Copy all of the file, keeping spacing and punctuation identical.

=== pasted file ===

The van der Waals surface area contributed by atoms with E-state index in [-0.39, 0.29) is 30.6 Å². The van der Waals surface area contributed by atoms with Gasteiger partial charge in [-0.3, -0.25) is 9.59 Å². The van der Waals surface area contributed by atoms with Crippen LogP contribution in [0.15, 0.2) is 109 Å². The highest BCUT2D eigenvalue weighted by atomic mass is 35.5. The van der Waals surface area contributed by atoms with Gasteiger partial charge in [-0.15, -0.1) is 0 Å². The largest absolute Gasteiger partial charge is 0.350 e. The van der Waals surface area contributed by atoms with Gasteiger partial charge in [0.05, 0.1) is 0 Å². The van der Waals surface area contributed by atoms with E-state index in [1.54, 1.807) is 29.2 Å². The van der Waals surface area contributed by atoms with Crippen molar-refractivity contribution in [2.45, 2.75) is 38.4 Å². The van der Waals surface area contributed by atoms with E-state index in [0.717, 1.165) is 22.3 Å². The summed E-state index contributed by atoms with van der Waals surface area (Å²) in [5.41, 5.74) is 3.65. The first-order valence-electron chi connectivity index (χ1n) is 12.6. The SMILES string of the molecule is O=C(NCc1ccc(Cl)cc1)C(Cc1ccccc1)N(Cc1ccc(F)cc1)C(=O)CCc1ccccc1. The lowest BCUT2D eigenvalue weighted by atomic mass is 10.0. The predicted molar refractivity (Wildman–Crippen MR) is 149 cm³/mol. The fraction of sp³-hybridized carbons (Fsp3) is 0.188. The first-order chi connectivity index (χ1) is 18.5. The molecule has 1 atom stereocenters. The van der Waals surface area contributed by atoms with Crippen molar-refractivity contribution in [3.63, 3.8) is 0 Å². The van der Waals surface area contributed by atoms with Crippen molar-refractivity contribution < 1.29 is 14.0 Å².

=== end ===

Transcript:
The van der Waals surface area contributed by atoms with E-state index in [-0.39, 0.29) is 30.6 Å². The van der Waals surface area contributed by atoms with Gasteiger partial charge in [-0.3, -0.25) is 9.59 Å². The van der Waals surface area contributed by atoms with Crippen LogP contribution in [0.15, 0.2) is 109 Å². The highest BCUT2D eigenvalue weighted by atomic mass is 35.5. The van der Waals surface area contributed by atoms with Gasteiger partial charge in [-0.15, -0.1) is 0 Å². The largest absolute Gasteiger partial charge is 0.350 e. The van der Waals surface area contributed by atoms with Gasteiger partial charge in [0.05, 0.1) is 0 Å². The van der Waals surface area contributed by atoms with E-state index in [1.54, 1.807) is 29.2 Å². The van der Waals surface area contributed by atoms with Crippen molar-refractivity contribution in [2.45, 2.75) is 38.4 Å². The van der Waals surface area contributed by atoms with E-state index in [0.717, 1.165) is 22.3 Å². The summed E-state index contributed by atoms with van der Waals surface area (Å²) in [5.41, 5.74) is 3.65. The first-order valence-electron chi connectivity index (χ1n) is 12.6. The SMILES string of the molecule is O=C(NCc1ccc(Cl)cc1)C(Cc1ccccc1)N(Cc1ccc(F)cc1)C(=O)CCc1ccccc1. The lowest BCUT2D eigenvalue weighted by atomic mass is 10.0. The predicted molar refractivity (Wildman–Crippen MR) is 149 cm³/mol. The fraction of sp³-hybridized carbons (Fsp3) is 0.188. The first-order chi connectivity index (χ1) is 18.5. The molecule has 1 atom stereocenters. The van der Waals surface area contributed by atoms with Crippen molar-refractivity contribution in [3.63, 3.8) is 0 Å². The van der Waals surface area contributed by atoms with Crippen molar-refractivity contribution < 1.29 is 14.0 Å².